Intended for healthcare professionals


Global health engagement with North Korea

BMJ 2018; 361 doi: (Published 08 June 2018) Cite this as: BMJ 2018;361:k2547
  1. John J Park, Knox fellow1,
  2. Hee Young Shin, professor2,
  3. Rifat Atun, professor of global health systems3
  1. 1Harvard T H Chan School of Public Health, Boston, MA, USA
  2. 2Institute for Health and Unification Studies, Seoul National University College of Medicine, Seoul, Republic of Korea
  3. 3Harvard University, Boston, MA, USA
  1. Correspondence to: J J Park john.park{at}

Rare chance to improve the health of a hard to reach population

The recent rapprochement between South Korea and North Korea (officially known as the Democratic People’s Republic of Korea) is an exciting opportunity for the peoples of the two countries and for global health, especially if diplomatic engagement with the United States produces favourable results.1 At the time of writing, the first meeting between a sitting US president and North Korea’s supreme leader is scheduled for 12 June in Singapore.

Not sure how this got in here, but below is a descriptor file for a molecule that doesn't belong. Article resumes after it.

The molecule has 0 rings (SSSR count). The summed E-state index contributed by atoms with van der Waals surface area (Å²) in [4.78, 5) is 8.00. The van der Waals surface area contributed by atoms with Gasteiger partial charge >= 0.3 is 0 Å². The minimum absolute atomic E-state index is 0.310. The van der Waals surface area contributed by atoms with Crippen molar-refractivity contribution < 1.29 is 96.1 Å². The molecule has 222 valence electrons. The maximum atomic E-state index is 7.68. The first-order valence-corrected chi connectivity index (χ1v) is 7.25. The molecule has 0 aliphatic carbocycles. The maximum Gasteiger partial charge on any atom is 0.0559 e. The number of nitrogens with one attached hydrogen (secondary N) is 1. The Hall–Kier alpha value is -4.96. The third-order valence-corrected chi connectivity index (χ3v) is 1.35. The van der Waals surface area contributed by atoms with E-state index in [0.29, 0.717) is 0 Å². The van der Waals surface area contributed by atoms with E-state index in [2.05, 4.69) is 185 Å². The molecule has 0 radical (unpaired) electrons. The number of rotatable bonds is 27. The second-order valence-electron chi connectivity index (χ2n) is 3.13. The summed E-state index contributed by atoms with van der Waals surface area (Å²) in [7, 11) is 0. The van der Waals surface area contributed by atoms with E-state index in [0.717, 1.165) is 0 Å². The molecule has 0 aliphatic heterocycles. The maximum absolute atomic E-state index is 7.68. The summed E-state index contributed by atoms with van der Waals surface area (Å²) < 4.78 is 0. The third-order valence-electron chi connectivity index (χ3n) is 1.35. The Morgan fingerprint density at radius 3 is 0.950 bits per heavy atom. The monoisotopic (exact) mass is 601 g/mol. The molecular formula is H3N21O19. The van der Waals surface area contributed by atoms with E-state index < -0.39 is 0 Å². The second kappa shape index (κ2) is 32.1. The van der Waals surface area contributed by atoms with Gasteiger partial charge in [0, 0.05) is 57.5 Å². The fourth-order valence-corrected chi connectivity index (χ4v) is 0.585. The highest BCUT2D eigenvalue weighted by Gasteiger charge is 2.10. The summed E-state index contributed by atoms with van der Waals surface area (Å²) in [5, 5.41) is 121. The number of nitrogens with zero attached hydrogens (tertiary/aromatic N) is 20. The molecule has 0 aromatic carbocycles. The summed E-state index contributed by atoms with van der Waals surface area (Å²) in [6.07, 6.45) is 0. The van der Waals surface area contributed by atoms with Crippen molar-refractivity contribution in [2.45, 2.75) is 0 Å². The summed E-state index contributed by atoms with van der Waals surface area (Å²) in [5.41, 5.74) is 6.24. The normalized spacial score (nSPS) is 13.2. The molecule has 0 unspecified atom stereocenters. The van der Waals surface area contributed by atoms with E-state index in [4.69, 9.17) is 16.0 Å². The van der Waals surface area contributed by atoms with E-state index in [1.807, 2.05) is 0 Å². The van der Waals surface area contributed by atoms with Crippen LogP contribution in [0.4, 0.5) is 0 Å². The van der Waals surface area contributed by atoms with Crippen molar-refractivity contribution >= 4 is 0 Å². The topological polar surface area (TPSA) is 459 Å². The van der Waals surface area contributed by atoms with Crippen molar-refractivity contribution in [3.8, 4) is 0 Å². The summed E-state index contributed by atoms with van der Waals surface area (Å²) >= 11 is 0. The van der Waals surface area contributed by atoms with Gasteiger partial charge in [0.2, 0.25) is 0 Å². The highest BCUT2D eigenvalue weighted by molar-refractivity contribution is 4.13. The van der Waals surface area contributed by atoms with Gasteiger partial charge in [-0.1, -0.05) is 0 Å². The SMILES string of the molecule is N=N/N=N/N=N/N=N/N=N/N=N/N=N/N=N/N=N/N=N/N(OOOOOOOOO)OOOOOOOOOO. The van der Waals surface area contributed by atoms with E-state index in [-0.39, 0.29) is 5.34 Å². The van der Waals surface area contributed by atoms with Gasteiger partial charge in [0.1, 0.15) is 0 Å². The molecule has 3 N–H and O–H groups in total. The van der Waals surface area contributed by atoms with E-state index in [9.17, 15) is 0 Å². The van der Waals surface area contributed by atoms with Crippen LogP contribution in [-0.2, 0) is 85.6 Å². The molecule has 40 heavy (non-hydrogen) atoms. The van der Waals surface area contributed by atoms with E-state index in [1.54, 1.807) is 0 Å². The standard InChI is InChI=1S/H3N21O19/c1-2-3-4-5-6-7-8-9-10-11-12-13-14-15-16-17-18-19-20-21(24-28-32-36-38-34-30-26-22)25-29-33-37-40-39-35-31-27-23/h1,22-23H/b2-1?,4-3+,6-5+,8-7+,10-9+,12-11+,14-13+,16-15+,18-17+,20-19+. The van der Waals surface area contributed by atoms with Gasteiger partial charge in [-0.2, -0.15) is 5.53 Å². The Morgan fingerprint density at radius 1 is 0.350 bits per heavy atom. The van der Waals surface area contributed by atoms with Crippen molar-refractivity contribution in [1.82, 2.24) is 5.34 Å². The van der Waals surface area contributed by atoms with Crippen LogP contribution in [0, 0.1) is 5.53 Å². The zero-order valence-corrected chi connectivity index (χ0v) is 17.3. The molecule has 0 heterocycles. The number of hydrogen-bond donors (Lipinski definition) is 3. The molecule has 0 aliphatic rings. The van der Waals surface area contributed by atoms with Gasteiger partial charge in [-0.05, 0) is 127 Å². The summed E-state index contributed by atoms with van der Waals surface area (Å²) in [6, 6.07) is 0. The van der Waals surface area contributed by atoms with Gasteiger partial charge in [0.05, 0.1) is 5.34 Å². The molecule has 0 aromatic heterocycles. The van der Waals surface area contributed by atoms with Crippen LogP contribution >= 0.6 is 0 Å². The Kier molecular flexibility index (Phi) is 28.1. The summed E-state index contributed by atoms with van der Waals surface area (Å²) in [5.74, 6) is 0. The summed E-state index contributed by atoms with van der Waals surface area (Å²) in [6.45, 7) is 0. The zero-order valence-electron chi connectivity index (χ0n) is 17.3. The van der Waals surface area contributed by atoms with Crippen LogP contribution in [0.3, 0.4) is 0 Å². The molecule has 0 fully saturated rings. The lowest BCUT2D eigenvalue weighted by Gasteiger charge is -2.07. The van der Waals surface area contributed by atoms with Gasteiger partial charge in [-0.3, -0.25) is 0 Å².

Previous inter-Korean summits, in 2000 and 2007,23 led to agreements by the two Korean leaders to cooperate on health, medical services, agriculture, and environmental protection, which received widespread support. Similar developments to improve population health are possible after the new talks, but two major challenges must be overcome.

Firstly, the current health status and needs of the North Korean population …

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